With all the recent news concerning the killing of Hamza bin Laden, the son of Al-Qaeda founder Osama bin Laden and the heir-apparent of that terrorist group, and the rush to negotiate an end to the war in Afghanistan, one might suspect that we are on the verge of ending the global war on Islamist terror. Unfortunately, that would be wishful thinking.

There is no doubt that Al-Qaeda is on its back foot in much of the world. The loss of Hamza deprives the group of a fresh, charismatic face with blood ties to Osama. The continued pressure on AQ has kept it from regularly publishing its glitzy online magazine, Inspire that is primarily aimed at recruiting disaffected, Western, would-be jihadists. But it still has a core of hardline supporters in places where it controls territory, like Yemen, who ultimately still seek to reestablish the primacy of the group’s brand over ISIS. It will only take one, successful, terrorist event to put them front-and-center into the news cycle.

As for ISIS, they may also be down but they are definitely not out. Just days ago, American Airlines mechanic Abdul-Majeed Marouf Ahmed Alani was taken into custody for allegedly tampering with an aircraft’s control equipment. Subsequent news of alleged violent content on Alani’s phone has hinted at possible ties to ISIS. And what receives almost no news coverage in our press is that ISIS is reemerging in the Sunni heartland of Iraq even as numerous reports of its leader’s death have proven premature. This group has a very strong network of supporters in Iraq and Syria even as it quietly grows its presence in Libya, Yemen, Afghanistan, Indonesia, and elsewhere in the Muslim world.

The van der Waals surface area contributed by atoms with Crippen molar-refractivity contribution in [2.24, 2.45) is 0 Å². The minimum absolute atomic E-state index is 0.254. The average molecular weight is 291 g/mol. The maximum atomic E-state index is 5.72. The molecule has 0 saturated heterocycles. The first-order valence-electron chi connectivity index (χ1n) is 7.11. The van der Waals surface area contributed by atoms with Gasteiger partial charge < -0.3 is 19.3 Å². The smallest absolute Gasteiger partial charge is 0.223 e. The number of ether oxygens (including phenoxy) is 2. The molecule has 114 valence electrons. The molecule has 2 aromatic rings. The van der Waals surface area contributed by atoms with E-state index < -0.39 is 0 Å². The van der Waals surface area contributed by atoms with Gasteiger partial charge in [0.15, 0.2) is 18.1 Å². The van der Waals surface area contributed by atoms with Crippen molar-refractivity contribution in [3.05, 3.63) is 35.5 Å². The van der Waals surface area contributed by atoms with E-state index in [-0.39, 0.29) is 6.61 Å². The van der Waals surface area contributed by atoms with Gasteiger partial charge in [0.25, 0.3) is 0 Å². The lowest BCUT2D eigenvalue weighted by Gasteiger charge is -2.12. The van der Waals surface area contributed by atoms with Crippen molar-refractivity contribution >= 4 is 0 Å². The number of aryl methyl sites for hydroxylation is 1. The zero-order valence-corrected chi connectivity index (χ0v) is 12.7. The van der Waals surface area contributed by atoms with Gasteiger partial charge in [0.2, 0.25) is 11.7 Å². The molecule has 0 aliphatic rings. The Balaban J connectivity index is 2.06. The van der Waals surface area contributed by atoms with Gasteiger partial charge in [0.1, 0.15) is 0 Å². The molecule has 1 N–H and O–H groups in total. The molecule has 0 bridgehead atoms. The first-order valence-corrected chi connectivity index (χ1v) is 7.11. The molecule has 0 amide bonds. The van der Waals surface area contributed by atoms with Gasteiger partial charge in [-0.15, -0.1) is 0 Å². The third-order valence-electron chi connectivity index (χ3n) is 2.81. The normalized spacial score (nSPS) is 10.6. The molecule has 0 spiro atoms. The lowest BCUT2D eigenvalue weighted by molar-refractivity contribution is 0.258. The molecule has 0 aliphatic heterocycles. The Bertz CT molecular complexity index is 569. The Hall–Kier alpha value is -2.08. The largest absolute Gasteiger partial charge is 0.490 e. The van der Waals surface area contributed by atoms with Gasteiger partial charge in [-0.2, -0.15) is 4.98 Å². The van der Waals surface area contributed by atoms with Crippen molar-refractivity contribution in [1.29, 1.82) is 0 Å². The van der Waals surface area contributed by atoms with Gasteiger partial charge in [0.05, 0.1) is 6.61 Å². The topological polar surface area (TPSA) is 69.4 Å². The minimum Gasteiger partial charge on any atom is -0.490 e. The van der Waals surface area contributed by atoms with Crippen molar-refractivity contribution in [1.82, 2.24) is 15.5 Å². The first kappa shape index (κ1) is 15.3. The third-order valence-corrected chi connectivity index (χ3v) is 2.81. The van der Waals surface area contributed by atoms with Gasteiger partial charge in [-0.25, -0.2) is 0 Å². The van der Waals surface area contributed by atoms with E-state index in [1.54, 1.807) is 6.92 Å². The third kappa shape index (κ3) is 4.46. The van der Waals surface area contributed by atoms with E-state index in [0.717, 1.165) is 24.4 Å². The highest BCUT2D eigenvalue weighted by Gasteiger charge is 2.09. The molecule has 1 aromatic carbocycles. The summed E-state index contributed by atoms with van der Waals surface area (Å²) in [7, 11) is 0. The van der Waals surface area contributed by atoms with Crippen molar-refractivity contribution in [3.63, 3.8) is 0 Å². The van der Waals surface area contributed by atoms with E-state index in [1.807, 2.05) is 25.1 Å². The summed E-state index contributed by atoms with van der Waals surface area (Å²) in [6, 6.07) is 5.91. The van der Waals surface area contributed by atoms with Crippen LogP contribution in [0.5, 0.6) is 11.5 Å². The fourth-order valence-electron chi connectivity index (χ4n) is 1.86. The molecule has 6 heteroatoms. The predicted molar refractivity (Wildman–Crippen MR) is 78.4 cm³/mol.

Both ISIS and AQ have a very long history of existing as underground organizations. They have suffered battlefield defeats but have all the tradecraft, operational security, and core supporters to survive – and even thrive – as clandestine terrorist organizations. We have not defeated them, nor have we heard the last of them, either. Moreover, we have done nothing to attack and defeat their Islamist ideology.

Since 2020 is an election year, it’s quite possible that one or the other of these groups will do their best to stage a comeback just to send the message that they still have the capability to harm us.